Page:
January 21, 2015

Today’s “risk-free-rates”, are not real risk free rates but subsidized risk free rates!

Sir, I refer to Amin Rajan’s “Portfolio theory has hypnotised asset managers” January 19.

Rajan, referring to Pascal Blanqué’s book “Essays in Positive Investment Management” writes:

“In practice, from 1999 to 2009, US 10-year Treasury bonds not only outperformed risky assets such as equities, their actual returns were also well above the expected ones. In fact, government bonds have violated every tenet of conventional investment wisdom over the past 30 years…

So what is the solution? The author is at pains to point out that there is no silver bullet. Our current knowledge of how markets operate is very limited. There is a crying need for more research and debate.”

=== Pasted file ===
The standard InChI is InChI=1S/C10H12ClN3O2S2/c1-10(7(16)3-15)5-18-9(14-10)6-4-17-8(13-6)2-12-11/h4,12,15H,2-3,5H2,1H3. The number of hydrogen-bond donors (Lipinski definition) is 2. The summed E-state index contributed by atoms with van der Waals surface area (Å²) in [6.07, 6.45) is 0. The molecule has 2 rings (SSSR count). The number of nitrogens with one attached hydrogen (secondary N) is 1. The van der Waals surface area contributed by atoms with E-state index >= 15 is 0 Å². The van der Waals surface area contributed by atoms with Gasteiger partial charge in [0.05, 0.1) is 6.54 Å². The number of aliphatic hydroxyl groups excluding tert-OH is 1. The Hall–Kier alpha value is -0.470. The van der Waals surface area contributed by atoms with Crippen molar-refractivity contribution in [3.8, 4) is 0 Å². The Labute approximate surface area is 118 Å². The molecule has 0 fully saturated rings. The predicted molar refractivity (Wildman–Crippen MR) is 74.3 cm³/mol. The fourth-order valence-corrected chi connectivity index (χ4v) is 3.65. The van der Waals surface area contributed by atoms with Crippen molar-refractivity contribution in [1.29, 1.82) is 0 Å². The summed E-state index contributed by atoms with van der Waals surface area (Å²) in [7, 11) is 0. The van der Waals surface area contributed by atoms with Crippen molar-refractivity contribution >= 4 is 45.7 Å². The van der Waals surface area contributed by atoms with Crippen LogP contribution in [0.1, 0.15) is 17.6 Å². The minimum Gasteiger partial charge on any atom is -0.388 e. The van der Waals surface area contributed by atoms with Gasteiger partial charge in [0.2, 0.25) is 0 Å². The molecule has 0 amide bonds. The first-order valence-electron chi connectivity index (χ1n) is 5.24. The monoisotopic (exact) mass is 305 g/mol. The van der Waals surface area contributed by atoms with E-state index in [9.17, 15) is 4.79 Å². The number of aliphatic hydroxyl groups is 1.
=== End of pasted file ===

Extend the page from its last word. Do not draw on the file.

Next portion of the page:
Sir, when markets finally get to understand that the interest rates sovereigns are paying, is not just a consequence of their perceived “infallibility”, but also a result of them having awarded themselves regulatory subsidies… it might be too late… and all hell might break loose.

Here is the story. In the early 90s with Basel I, and then with Basel II, and currently with Basel III, banks need to hold very little or no equity at all when lending to the sovereigns, especially when compared to what they are required to hold when lending to “risky” citizens.

And that means: the more problem loans eats up bank equity; and the more regulators require banks to hold more equity; and even the more bank are fined (which eats into their equity)… the more will the banks de facto be forced to hold sovereigns.

Current US Treasury bond rates, those usually used as “risk-free-rates”, are not real risk free rates but subsidized free rates!